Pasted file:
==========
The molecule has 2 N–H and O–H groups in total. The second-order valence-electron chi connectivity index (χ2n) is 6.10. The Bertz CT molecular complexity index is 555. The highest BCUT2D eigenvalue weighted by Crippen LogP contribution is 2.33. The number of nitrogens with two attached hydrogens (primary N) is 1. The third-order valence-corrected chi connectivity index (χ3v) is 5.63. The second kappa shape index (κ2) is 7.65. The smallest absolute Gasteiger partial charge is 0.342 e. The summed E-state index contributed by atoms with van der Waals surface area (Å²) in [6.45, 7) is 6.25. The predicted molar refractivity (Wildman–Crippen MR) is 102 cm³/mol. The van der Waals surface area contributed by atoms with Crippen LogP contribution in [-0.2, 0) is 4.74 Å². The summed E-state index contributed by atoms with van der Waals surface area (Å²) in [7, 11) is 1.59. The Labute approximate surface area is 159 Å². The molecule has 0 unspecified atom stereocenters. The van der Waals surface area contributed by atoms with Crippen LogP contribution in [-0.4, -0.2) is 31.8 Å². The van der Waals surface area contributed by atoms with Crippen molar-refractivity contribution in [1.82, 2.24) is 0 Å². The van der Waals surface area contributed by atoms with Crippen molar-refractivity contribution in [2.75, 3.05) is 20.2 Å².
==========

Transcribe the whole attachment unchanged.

The molecule has 2 N–H and O–H groups in total. The second-order valence-electron chi connectivity index (χ2n) is 6.10. The Bertz CT molecular complexity index is 555. The highest BCUT2D eigenvalue weighted by Crippen LogP contribution is 2.33. The number of nitrogens with two attached hydrogens (primary N) is 1. The third-order valence-corrected chi connectivity index (χ3v) is 5.63. The second kappa shape index (κ2) is 7.65. The smallest absolute Gasteiger partial charge is 0.342 e. The summed E-state index contributed by atoms with van der Waals surface area (Å²) in [6.45, 7) is 6.25. The predicted molar refractivity (Wildman–Crippen MR) is 102 cm³/mol. The van der Waals surface area contributed by atoms with Crippen LogP contribution in [-0.2, 0) is 4.74 Å². The summed E-state index contributed by atoms with van der Waals surface area (Å²) in [7, 11) is 1.59. The Labute approximate surface area is 159 Å². The molecule has 0 unspecified atom stereocenters. The van der Waals surface area contributed by atoms with Crippen LogP contribution in [-0.4, -0.2) is 31.8 Å². The van der Waals surface area contributed by atoms with Crippen molar-refractivity contribution in [1.82, 2.24) is 0 Å². The van der Waals surface area contributed by atoms with Crippen molar-refractivity contribution in [2.75, 3.05) is 20.2 Å².